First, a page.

• Minecraft for Teachers: Minecraft is a game meant to toss the player into it with very little instruction or guidance. While there are teachers who will also embrace this tactic and learn to play the game this way, there are others who are too hesitant and uncertain. I am thinking of potential developing a play and learn series geared specifically to them.
  • Minecraft Challenges: I had forgotten that even though I no longer have access to the old MinecraftEDU, I can still get access to the lessons and world files for the program. I would like to import some of the worlds into Minecraft and redesign them to work for students. This is something that could take awhile, so for now I’ve downloaded a latitude and longitude scavenger hunt world to tinker with.
  • Google Forms and Data Validation: I loved this session because it gave me new ideas for my teachers on how to use forms to get certain answers or to set up puzzles and passcodes for access. For example, a teacher can use data validation to get students to enter a secret code to then be taken to the quiz part of a form.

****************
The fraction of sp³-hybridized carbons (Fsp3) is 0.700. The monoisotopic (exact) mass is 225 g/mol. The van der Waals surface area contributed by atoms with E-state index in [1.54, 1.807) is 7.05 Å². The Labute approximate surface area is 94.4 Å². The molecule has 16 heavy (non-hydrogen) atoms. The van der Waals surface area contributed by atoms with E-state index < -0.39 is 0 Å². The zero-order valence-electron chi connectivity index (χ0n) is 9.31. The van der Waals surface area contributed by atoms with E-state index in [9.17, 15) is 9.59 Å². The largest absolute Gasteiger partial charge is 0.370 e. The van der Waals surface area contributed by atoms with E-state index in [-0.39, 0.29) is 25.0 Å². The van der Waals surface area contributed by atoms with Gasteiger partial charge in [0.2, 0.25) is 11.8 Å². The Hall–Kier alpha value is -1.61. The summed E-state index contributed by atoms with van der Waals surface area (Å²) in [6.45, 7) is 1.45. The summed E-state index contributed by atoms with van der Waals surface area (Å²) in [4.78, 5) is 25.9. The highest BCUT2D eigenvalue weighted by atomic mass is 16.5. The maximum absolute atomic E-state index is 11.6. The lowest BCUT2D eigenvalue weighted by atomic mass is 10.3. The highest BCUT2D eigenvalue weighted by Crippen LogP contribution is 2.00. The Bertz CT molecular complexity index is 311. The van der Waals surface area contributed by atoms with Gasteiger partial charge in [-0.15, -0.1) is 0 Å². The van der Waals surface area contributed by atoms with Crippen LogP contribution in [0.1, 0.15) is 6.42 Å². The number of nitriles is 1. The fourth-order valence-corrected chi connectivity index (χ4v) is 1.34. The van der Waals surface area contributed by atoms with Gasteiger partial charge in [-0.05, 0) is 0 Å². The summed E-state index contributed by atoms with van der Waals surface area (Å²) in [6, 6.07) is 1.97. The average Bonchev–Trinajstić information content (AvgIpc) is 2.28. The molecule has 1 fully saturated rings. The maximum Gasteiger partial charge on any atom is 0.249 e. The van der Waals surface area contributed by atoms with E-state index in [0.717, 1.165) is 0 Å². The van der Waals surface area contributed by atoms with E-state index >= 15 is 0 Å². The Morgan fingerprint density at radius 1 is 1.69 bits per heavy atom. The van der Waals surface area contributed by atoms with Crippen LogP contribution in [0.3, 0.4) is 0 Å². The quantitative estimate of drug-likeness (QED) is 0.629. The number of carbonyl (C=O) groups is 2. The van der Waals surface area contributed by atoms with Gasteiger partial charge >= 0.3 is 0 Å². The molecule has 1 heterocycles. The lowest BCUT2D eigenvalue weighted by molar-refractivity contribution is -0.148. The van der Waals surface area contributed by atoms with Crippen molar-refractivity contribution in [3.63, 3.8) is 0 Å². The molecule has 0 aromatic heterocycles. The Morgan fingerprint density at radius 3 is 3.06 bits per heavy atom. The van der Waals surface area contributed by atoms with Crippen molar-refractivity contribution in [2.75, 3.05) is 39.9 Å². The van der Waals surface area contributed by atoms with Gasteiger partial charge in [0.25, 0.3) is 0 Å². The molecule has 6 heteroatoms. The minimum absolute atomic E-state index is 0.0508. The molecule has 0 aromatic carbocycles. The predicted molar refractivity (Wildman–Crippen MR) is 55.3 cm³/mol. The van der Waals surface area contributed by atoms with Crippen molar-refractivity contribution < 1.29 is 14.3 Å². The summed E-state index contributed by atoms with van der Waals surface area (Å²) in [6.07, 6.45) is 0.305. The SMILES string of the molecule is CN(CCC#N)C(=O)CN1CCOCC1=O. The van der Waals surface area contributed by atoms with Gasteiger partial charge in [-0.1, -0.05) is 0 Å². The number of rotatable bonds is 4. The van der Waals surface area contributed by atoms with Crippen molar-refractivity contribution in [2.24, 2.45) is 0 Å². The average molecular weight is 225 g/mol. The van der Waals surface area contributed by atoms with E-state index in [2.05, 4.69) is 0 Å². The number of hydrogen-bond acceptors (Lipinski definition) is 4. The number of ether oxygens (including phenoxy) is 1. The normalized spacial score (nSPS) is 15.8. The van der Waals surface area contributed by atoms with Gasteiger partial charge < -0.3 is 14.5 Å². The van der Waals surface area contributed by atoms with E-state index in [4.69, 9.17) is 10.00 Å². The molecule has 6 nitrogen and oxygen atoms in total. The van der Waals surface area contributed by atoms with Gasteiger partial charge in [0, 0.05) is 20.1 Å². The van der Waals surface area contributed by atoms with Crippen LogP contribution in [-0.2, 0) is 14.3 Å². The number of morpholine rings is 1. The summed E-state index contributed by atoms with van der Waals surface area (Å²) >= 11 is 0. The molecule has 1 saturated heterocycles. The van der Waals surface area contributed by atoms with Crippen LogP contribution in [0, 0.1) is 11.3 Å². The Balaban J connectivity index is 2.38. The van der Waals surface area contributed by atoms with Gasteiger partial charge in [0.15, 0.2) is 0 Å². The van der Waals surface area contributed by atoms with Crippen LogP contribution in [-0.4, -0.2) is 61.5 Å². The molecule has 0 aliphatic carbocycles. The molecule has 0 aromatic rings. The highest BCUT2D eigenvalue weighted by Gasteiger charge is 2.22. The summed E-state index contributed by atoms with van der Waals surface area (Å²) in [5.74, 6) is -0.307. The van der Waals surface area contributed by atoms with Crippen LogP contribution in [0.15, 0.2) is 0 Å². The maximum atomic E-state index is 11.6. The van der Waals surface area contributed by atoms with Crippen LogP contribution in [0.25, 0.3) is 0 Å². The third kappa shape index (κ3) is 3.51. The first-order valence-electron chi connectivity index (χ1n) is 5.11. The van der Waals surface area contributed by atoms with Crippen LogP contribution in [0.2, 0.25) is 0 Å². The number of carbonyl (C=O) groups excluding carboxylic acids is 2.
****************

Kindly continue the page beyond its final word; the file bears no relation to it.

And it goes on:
• School branding: I loved both the keynote speech and the session done by Eric Sheninger. His work affirms that I’m on the right path with branding, especially with our schools. I took away some new ideas for branding, and have since met with one of the middle school administrators to see how we could do better. We actually have a plan in place, and it will allow us to get more stories and pictures from classrooms without teachers having to do much extra.
  • Photojournaling– I went to this session to learn about the impact photojournaling can have on students, and how it promotes collaboration. The presenter had us do some of the activities in the lesson plan itself, and of course received the lesson and all necessary resources. The best part is that the lesson is written in such as way that it can be applied across disciplines, so teachers can modify as needed.